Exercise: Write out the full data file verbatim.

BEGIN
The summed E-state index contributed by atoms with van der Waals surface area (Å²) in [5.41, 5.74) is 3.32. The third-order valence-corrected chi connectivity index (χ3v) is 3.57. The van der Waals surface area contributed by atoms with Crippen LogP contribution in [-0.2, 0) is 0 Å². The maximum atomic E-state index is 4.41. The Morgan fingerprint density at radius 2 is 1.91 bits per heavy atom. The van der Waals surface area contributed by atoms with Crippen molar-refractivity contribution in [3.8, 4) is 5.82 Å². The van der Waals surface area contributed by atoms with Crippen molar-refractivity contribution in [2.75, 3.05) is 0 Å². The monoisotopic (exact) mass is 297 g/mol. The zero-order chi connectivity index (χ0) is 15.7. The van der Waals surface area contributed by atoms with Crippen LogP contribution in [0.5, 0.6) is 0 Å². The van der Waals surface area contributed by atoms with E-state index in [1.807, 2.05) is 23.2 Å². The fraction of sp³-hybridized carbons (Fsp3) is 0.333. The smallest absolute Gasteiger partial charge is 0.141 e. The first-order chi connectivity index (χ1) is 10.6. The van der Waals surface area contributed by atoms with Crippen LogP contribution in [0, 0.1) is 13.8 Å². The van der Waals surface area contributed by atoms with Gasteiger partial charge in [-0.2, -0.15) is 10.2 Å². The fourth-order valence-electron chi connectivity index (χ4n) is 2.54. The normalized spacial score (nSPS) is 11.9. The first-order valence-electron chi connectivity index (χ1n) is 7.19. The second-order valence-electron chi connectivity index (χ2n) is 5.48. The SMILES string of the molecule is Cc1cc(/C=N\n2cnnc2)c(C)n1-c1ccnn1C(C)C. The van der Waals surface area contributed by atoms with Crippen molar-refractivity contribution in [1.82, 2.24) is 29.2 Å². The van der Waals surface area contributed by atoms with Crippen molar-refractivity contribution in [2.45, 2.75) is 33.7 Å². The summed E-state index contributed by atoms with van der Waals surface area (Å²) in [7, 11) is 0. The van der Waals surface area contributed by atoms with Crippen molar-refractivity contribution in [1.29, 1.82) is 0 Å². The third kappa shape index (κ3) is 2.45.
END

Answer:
The summed E-state index contributed by atoms with van der Waals surface area (Å²) in [5.41, 5.74) is 3.32. The third-order valence-corrected chi connectivity index (χ3v) is 3.57. The van der Waals surface area contributed by atoms with Crippen LogP contribution in [-0.2, 0) is 0 Å². The maximum atomic E-state index is 4.41. The Morgan fingerprint density at radius 2 is 1.91 bits per heavy atom. The van der Waals surface area contributed by atoms with Crippen molar-refractivity contribution in [3.8, 4) is 5.82 Å². The van der Waals surface area contributed by atoms with Crippen molar-refractivity contribution in [2.75, 3.05) is 0 Å². The monoisotopic (exact) mass is 297 g/mol. The zero-order chi connectivity index (χ0) is 15.7. The van der Waals surface area contributed by atoms with Crippen LogP contribution in [0.5, 0.6) is 0 Å². The van der Waals surface area contributed by atoms with E-state index in [1.807, 2.05) is 23.2 Å². The fraction of sp³-hybridized carbons (Fsp3) is 0.333. The smallest absolute Gasteiger partial charge is 0.141 e. The first-order chi connectivity index (χ1) is 10.6. The van der Waals surface area contributed by atoms with Crippen LogP contribution in [0, 0.1) is 13.8 Å². The van der Waals surface area contributed by atoms with Gasteiger partial charge in [-0.2, -0.15) is 10.2 Å². The fourth-order valence-electron chi connectivity index (χ4n) is 2.54. The normalized spacial score (nSPS) is 11.9. The first-order valence-electron chi connectivity index (χ1n) is 7.19. The second-order valence-electron chi connectivity index (χ2n) is 5.48. The SMILES string of the molecule is Cc1cc(/C=N\n2cnnc2)c(C)n1-c1ccnn1C(C)C. The van der Waals surface area contributed by atoms with Crippen molar-refractivity contribution in [1.82, 2.24) is 29.2 Å². The van der Waals surface area contributed by atoms with Crippen molar-refractivity contribution in [2.45, 2.75) is 33.7 Å². The summed E-state index contributed by atoms with van der Waals surface area (Å²) in [7, 11) is 0. The van der Waals surface area contributed by atoms with Crippen molar-refractivity contribution in [1.29, 1.82) is 0 Å². The third kappa shape index (κ3) is 2.45.